Bernard Orsman

Bernard Orsman is Super City reporter for the NZ Herald.

Auckland must clean up act on water - report

Stormwater falling by wayside, researchers find.

Auckland's approach to water quality has been criticised. Photo / APN
Auckland's approach to water quality has been criticised. Photo / APN

The health of Auckland's harbours and streams is continuing to deteriorate under a mostly 1950s approach to stormwater, says a report obtained by the Herald.

The report highlights a lack of leadership on stormwater, fragmentation, underperformance and the issue being out of kilter with Mayor Len Brown's vision of making Auckland the world's most liveable city.

It recommends a single entity for water, wastewater and stormwater, and encourages Auckland to move towards being a "water-sensitive city" where stormwater delivers a range of environmental benefits.

The report, by an Australian research centre for water-sensitive cities, looks at stormwater management practices in Auckland. It was commissioned by the council's stormwater unit.

It said Auckland was adopting the language of water sensitivity and had aspirations of environmental protection, but most work reflected the 1950s to 1970s practice of flood protection.

Most water-sensitive projects - including Waitakere's Project Twin Streams, and the Long Bay and Stonefields residential developments - had occurred before the Super City was formed in 2010, with limited evaluation of what did and did not work.

The authors - three academics from Melbourne's Monash University - interviewed council staff, developers, consultants and researchers.

Many people said that while important policy changes were being made, they "are likely to be softened to accommodate the priority of affordable land development" and the "dominant agenda of growth".

Said the authors: "Achieving Auckland's vision to be the world's most liveable city will require the environment and water sensitivity to be prioritised and integrated within development and infrastructure decisions."

At last October's local body elections, Mr Brown said conserving the environment, including improved harbour water quality, was one of his 10 priorities.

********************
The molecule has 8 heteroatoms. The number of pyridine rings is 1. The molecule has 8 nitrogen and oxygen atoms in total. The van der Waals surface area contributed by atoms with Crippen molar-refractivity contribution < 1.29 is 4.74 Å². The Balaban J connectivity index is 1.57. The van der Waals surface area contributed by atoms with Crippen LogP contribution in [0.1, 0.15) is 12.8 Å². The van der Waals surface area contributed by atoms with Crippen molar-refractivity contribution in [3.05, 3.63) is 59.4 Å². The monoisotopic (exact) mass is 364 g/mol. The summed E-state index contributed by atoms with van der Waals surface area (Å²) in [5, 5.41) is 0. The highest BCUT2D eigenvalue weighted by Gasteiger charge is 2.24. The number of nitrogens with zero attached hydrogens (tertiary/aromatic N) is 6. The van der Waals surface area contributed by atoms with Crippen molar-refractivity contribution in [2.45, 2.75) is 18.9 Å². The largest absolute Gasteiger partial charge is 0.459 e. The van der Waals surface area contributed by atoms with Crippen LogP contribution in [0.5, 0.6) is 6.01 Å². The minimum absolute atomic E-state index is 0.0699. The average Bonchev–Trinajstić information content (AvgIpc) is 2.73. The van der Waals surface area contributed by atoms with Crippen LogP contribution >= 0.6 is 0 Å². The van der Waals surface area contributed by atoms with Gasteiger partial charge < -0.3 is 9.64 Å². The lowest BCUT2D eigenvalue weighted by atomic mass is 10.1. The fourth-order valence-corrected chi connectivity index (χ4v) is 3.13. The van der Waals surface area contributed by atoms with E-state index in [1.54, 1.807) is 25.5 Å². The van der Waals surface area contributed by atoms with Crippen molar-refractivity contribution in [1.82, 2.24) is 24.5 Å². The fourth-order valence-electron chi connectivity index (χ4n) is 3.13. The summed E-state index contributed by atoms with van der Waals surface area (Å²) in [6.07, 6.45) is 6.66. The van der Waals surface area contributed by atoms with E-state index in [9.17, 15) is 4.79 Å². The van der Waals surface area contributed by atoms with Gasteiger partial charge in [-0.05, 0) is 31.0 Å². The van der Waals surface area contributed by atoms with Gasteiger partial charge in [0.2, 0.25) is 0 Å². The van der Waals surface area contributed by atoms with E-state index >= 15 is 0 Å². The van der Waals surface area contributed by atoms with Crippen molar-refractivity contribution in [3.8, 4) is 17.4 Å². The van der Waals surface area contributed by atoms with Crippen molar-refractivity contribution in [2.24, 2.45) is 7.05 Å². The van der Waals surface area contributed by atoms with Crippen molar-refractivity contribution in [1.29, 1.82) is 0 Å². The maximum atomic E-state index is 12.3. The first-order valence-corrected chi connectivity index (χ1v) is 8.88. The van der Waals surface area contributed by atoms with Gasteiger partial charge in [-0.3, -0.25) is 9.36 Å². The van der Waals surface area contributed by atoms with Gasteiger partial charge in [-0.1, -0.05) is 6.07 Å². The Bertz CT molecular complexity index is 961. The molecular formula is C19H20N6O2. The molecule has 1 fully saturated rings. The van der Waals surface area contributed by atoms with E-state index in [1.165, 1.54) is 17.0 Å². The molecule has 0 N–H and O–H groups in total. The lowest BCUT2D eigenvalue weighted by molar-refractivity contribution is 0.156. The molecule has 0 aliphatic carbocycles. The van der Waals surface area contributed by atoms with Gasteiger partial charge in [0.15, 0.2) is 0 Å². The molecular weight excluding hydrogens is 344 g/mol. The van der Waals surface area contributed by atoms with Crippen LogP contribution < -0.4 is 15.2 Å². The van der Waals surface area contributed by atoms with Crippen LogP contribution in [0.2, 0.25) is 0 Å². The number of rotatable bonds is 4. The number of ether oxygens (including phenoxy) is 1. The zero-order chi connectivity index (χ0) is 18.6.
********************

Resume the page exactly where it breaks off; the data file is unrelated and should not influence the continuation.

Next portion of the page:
The environment - and stormwater - were not included in Mr Brown's list of six strategies for 2014.

A 2011 council report said it would cost $9.9 billion to fix the stormwater system over the next 50 years, including $5.4 billion to bring the network up to scratch and a further $4.5 billion to support population growth. This year's budget has $91.3 million allocated for capital spending on stormwater and flood protection.

At two confidential workshops in July and August on a review of the seven council-controlled organisations, councillors will consider "synergy and linkages between stormwater, water supply and wastewater".

A council spokesman said it had seen a copy of the report and it would be considered at an upcoming meeting of the environment, climate change and natural heritage committee.

What they said

The report authors interviewed council staff and others. Here are some of the comments.

"Everybody wants a clean, healthy, productive marine environment but this is not reality. Addressing the disconnect is actually very, very difficult. It's dollars, tough decisions about development, methodologies and things.''

"We have no champion to push water sensitivity to the next level.''

"[Water management] doesn't feel co-ordinated in an ongoing fashion. We have lots of one-off strategies, but not a consistent approach, and nothing enduring.''

"Environmental stewardship has been diluted.''

- NZ Herald

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